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Water Feature Basics and Tips

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Quote Originally Posted by deranged chipmunk View Post
This thread will be about something i get many questions on, water features. now, this isn't really a complicated thing to do, and there is not a single way to do it, but there are some things that need to be considered when designing and building one. and those are the things i will go over in this section.

a water feature can be as simple or as elaborate as you choose to make it, but every water features have the same common parts. a water reservoir, a pump and some tubing. that is it, there's not much more to it. the water reservoir only has one main criteria, it has to be deep enough for the intake of whatever pump you are using to draw water from. the reservoir can be made from a false bottom, or a leca layer, it doesn't really matter, as long as the intake of the pump can draw water, it's good.

the tubing just needs to run to wherever you want the water to exit and start flowing. where it goes from there, whether it be a drip wall, waterfall, stream, whatever is limited only by your imagination and creativity, so that won't be discussed here.

the main piece of the puzzle is the pump. there are many options for this. you can use a canister filter, which requires a bit more creativity and ingenuity, very easily. just make sure you purchase one that has some sort of flow control so you can adjust how fast the water flows. most people, however, choose to use and internal, submersible pump, which is perfectly fine, but there are things to consider. most people look for the gph rating, or gallons per hour. this should be your second consideration. the first thing you need to think about is the head height of the pump. this specification refers to the maximum height (vertically) that the pump can push water. a lot of people buy pumps with a high gph rating, but a low head height, and then cannot figure out why the pump isn't flowing in their 24" water feature. i always recommend going 1.5 times the height of your planned feature. so if you are planning a water feature that will exit at 12" above the bottom of the TANK (not substrate), then you should look for a pump with a head height of at least 18". this will ensure you pump can easily push the water the height that you need. easy enough huh?

the last few tidbits of advice i will offer about water features:

do NOT think you will be controlling the water down your water feature. water will go where it wants to and you will have no say about it whatsoever, unless you build a feature similar to a rain spout. otherwise, it WILL go where it wants to.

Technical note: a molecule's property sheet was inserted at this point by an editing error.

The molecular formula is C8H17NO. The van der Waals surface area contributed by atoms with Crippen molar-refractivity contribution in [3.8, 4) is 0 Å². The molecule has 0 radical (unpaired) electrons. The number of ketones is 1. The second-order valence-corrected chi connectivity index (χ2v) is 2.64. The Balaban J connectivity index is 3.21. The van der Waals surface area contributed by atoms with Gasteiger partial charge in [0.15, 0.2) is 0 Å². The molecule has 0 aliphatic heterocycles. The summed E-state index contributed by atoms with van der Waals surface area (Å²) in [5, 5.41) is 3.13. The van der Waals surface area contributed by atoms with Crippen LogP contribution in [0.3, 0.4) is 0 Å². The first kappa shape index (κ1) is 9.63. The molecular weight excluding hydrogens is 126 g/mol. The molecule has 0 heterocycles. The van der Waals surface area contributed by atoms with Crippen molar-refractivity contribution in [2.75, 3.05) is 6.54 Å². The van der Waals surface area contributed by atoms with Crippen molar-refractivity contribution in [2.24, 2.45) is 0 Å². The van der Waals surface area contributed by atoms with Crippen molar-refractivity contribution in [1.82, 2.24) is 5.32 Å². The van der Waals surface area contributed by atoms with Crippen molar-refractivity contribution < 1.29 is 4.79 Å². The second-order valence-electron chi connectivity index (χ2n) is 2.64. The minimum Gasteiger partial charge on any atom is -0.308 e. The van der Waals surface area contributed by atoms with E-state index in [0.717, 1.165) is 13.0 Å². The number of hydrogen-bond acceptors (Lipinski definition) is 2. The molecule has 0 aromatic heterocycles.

test your water feature BEFORE you finish building your tank. and test it a LOT!!! i constantly preach test, test, test!! building tanks is not a race. as long as your animal, whether a frog, a lizard, whatever is in a stable environment while you are building your tank, DO NOT RUSH!! better to have it right BEFORE you introduce the animal rather than after the animal is living in there.

keep in mind the erosion factor. moving water, not matter the volume or flow, WILL cause erosion. plan for it!! coverings like silicone and cocofiber will NOT hold up under running water. titebond and cocofiber will NOT hold up either. it will last longer than silicone, but only a little while longer. silicone will seal wherever you have water flowing, but will be a dull hazy look, not very natural. waterproof paints like drylok are outstanding for this application, as are 2 part epoxies, such as the products that gorilla glue and permatex offer.they dry rock hard, shiny clear (wet look, perfect!) and will not leech chemicals into the tank. marine epoxies are also excellent, but a bit pricey to use for a small application.

lastly, if you already built your tank and now see that your water feature is out of your control, instead of tearing the tank apart, consider working with the water. aquatic mosses, like java or christmas mosses will love the water flowing over the sides. aquatic/marginal plant will enjoy the boggy areas of your substrate created by your overflowing or errant water.

as you can see, water features aren't really that difficult, as long as you plan ahead. and don't forget to TEST, TEST, TEST!! and when you are done testing, test again!! test before you build the background. test after you build the background. test after you add hardscape. then, when you are satisfied with what you built, test it again!!!
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